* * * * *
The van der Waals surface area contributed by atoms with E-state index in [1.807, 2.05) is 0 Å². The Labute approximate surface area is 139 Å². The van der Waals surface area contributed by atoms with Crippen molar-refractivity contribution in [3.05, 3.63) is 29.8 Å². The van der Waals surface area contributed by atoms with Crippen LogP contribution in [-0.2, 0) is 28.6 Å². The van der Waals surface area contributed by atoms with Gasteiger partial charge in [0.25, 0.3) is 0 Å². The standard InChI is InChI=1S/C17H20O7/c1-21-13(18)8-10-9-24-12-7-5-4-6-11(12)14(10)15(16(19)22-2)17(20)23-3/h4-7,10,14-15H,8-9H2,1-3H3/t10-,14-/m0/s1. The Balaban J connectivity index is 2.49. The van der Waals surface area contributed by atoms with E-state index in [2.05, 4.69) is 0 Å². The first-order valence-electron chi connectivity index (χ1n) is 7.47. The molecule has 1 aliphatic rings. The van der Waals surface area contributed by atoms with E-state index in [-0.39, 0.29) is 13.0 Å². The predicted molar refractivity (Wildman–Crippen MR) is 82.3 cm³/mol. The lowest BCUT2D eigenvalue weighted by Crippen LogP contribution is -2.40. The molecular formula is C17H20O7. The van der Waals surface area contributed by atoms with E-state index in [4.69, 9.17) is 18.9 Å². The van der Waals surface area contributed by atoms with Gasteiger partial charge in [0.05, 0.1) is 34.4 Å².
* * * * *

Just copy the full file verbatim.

The van der Waals surface area contributed by atoms with E-state index in [1.807, 2.05) is 0 Å². The Labute approximate surface area is 139 Å². The van der Waals surface area contributed by atoms with Crippen molar-refractivity contribution in [3.05, 3.63) is 29.8 Å². The van der Waals surface area contributed by atoms with Crippen LogP contribution in [-0.2, 0) is 28.6 Å². The van der Waals surface area contributed by atoms with Gasteiger partial charge in [0.25, 0.3) is 0 Å². The standard InChI is InChI=1S/C17H20O7/c1-21-13(18)8-10-9-24-12-7-5-4-6-11(12)14(10)15(16(19)22-2)17(20)23-3/h4-7,10,14-15H,8-9H2,1-3H3/t10-,14-/m0/s1. The Balaban J connectivity index is 2.49. The van der Waals surface area contributed by atoms with E-state index in [2.05, 4.69) is 0 Å². The first-order valence-electron chi connectivity index (χ1n) is 7.47. The molecule has 1 aliphatic rings. The van der Waals surface area contributed by atoms with E-state index in [-0.39, 0.29) is 13.0 Å². The predicted molar refractivity (Wildman–Crippen MR) is 82.3 cm³/mol. The lowest BCUT2D eigenvalue weighted by Crippen LogP contribution is -2.40. The molecular formula is C17H20O7. The van der Waals surface area contributed by atoms with E-state index in [4.69, 9.17) is 18.9 Å². The van der Waals surface area contributed by atoms with Gasteiger partial charge in [0.05, 0.1) is 34.4 Å².